NATO members agreed in 2014 that all countries in the alliance would increase military spending to 2% of GDP, with 20% for major equipment purchases, by 2024. Only the United States, Greece, Britain, Estonia, and Poland currently do so. The average U.S. treaty ally only spends 1.5% of GDP on defense, less than half of U.S. spending.
Major members, like Germany (1.19%), are not on a trajectory to meet that target.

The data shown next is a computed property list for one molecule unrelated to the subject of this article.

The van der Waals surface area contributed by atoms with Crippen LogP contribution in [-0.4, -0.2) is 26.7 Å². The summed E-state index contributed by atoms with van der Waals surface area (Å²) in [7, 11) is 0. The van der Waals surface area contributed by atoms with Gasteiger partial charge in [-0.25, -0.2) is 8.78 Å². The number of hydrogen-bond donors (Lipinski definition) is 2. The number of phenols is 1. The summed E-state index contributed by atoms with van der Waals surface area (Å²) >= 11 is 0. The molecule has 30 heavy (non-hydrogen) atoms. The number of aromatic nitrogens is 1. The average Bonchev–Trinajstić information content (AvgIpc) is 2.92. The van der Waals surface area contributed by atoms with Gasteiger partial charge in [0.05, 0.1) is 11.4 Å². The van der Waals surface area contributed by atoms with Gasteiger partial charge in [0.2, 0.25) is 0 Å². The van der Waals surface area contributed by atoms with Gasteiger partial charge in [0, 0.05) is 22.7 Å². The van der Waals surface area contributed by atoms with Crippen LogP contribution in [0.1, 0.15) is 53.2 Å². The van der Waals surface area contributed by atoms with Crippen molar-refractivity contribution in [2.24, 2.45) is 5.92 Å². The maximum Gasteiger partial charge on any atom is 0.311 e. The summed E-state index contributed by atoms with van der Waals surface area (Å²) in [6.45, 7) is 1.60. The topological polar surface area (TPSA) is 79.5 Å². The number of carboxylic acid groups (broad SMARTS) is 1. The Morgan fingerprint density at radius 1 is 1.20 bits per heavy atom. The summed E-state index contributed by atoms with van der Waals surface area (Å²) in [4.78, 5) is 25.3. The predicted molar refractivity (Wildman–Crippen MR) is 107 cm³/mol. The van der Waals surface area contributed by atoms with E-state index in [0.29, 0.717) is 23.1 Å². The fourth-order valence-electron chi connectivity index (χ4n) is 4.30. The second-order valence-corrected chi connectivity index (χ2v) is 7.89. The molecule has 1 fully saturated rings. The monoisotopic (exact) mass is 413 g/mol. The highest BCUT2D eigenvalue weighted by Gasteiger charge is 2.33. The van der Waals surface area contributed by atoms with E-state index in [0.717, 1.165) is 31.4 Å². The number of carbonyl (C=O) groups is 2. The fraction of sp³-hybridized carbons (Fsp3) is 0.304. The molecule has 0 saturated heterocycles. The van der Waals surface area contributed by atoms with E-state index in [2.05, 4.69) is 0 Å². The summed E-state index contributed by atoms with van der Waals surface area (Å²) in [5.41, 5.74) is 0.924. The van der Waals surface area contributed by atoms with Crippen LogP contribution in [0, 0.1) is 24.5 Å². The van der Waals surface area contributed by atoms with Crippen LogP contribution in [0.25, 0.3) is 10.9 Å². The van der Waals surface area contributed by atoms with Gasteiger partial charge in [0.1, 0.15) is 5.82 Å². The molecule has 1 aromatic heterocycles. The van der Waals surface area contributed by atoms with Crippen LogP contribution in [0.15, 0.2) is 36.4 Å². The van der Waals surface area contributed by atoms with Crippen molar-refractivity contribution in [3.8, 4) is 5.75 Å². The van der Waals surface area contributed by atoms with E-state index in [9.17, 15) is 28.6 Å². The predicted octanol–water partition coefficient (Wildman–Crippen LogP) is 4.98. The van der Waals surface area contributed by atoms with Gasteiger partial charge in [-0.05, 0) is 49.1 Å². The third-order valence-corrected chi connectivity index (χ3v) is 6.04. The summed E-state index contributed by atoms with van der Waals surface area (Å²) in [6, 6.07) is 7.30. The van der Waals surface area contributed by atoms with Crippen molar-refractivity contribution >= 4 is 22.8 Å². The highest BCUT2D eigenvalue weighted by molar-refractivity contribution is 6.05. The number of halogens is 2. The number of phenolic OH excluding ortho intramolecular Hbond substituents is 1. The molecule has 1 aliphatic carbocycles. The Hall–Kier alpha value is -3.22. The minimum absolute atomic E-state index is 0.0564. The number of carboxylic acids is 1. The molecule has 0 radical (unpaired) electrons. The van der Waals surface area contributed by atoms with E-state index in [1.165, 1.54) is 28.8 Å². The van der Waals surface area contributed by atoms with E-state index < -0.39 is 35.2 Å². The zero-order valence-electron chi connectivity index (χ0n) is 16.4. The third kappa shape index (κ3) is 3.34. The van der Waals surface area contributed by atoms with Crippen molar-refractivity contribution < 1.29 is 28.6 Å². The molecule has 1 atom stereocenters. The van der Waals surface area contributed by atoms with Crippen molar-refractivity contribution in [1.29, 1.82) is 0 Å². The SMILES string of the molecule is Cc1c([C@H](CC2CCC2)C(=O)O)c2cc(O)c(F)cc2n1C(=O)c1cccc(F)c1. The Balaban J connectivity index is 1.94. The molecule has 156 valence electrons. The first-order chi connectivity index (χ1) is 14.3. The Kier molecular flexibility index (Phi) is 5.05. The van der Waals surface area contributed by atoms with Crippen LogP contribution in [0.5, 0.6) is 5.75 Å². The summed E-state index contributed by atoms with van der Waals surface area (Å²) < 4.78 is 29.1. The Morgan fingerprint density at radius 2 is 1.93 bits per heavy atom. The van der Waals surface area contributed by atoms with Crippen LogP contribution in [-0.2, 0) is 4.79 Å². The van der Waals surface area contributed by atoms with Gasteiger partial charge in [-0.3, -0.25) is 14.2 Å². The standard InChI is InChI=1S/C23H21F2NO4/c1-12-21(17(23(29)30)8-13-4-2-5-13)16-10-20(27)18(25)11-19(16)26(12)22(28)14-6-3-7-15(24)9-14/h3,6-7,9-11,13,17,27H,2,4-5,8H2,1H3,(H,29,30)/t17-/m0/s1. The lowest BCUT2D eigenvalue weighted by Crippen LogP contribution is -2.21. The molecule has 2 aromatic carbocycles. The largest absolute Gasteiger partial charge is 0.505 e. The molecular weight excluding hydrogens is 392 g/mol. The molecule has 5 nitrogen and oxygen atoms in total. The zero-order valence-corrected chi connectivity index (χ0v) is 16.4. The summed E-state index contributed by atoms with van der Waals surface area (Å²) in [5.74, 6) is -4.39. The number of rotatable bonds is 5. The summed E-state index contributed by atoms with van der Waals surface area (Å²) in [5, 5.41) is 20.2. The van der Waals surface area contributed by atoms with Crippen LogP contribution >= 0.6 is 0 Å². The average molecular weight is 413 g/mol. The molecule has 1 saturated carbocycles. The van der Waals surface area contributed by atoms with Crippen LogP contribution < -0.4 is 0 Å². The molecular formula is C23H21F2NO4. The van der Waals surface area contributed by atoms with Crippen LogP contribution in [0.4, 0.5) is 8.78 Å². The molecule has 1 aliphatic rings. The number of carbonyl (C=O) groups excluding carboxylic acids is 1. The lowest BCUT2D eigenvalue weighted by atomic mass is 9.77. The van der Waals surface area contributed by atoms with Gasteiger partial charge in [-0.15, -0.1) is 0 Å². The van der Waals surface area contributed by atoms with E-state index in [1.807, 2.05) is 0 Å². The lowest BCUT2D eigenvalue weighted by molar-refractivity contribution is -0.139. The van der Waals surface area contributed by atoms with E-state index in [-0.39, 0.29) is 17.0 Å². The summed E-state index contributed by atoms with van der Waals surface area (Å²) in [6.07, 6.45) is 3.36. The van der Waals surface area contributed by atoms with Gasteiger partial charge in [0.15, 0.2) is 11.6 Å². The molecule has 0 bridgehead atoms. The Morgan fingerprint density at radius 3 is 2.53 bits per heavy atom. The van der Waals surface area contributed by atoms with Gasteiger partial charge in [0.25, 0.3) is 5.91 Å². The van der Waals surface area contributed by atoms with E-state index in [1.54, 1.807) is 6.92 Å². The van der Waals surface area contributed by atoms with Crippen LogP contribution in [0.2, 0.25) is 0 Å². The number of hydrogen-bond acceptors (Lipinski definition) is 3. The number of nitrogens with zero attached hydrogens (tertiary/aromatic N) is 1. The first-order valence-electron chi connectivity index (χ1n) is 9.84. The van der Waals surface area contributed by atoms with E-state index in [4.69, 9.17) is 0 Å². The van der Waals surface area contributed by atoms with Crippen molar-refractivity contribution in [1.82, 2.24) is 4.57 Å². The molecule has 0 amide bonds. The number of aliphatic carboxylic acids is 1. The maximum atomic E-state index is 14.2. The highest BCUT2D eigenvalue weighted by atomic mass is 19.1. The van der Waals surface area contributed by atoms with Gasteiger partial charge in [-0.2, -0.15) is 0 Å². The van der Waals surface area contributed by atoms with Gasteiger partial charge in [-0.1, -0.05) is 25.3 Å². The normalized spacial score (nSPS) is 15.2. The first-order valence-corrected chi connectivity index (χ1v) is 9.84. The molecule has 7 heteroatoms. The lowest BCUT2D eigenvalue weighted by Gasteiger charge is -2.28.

America benefits from strong, capable allies and partners. But in a changing world, many important questions must be asked. How much should U.S. taxpayers contribute to the defense of wealthy European allies? How can the United States encourage our fellow NATO members to take their own security seriously? What is the future of NATO as the threat from the Soviet Union becomes an increasingly distant memory? Should the alliance venture beyond European security concerns, “out of area,” to address problems in the Middle East and North Africa?